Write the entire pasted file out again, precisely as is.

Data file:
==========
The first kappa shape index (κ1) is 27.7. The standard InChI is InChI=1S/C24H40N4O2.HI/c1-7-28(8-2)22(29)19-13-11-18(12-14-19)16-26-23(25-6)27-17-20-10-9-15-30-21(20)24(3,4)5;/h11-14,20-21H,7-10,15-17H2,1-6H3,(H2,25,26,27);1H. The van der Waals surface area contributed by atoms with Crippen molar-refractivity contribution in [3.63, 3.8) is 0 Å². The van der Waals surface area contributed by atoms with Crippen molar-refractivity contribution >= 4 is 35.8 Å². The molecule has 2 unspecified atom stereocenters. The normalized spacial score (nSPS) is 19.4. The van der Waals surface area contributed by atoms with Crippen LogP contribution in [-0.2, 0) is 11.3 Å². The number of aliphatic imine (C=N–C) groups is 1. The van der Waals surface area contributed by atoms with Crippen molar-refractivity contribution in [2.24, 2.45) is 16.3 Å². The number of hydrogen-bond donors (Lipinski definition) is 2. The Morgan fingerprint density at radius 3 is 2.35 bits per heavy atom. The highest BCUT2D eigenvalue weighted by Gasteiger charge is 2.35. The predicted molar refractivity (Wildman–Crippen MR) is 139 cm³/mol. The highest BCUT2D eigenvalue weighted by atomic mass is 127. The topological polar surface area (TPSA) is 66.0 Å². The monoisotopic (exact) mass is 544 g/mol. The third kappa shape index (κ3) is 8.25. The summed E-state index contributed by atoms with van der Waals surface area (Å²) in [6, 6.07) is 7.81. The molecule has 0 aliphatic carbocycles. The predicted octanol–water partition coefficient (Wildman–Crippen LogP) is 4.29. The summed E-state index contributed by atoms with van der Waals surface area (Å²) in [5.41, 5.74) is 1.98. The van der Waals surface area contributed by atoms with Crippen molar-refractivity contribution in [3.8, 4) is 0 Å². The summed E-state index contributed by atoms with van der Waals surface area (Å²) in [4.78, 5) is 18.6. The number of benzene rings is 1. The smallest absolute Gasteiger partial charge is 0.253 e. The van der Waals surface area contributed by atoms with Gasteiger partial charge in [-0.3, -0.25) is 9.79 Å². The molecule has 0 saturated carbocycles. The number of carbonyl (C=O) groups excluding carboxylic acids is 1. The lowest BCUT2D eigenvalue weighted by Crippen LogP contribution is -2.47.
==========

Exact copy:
The first kappa shape index (κ1) is 27.7. The standard InChI is InChI=1S/C24H40N4O2.HI/c1-7-28(8-2)22(29)19-13-11-18(12-14-19)16-26-23(25-6)27-17-20-10-9-15-30-21(20)24(3,4)5;/h11-14,20-21H,7-10,15-17H2,1-6H3,(H2,25,26,27);1H. The van der Waals surface area contributed by atoms with Crippen molar-refractivity contribution in [3.63, 3.8) is 0 Å². The van der Waals surface area contributed by atoms with Crippen molar-refractivity contribution >= 4 is 35.8 Å². The molecule has 2 unspecified atom stereocenters. The normalized spacial score (nSPS) is 19.4. The van der Waals surface area contributed by atoms with Crippen LogP contribution in [-0.2, 0) is 11.3 Å². The number of aliphatic imine (C=N–C) groups is 1. The van der Waals surface area contributed by atoms with Crippen molar-refractivity contribution in [2.24, 2.45) is 16.3 Å². The number of hydrogen-bond donors (Lipinski definition) is 2. The Morgan fingerprint density at radius 3 is 2.35 bits per heavy atom. The highest BCUT2D eigenvalue weighted by Gasteiger charge is 2.35. The predicted molar refractivity (Wildman–Crippen MR) is 139 cm³/mol. The highest BCUT2D eigenvalue weighted by atomic mass is 127. The topological polar surface area (TPSA) is 66.0 Å². The monoisotopic (exact) mass is 544 g/mol. The third kappa shape index (κ3) is 8.25. The summed E-state index contributed by atoms with van der Waals surface area (Å²) in [6, 6.07) is 7.81. The molecule has 0 aliphatic carbocycles. The predicted octanol–water partition coefficient (Wildman–Crippen LogP) is 4.29. The summed E-state index contributed by atoms with van der Waals surface area (Å²) in [5.41, 5.74) is 1.98. The van der Waals surface area contributed by atoms with Crippen molar-refractivity contribution in [3.8, 4) is 0 Å². The summed E-state index contributed by atoms with van der Waals surface area (Å²) in [4.78, 5) is 18.6. The number of benzene rings is 1. The smallest absolute Gasteiger partial charge is 0.253 e. The van der Waals surface area contributed by atoms with Gasteiger partial charge in [-0.3, -0.25) is 9.79 Å². The molecule has 0 saturated carbocycles. The number of carbonyl (C=O) groups excluding carboxylic acids is 1. The lowest BCUT2D eigenvalue weighted by Crippen LogP contribution is -2.47.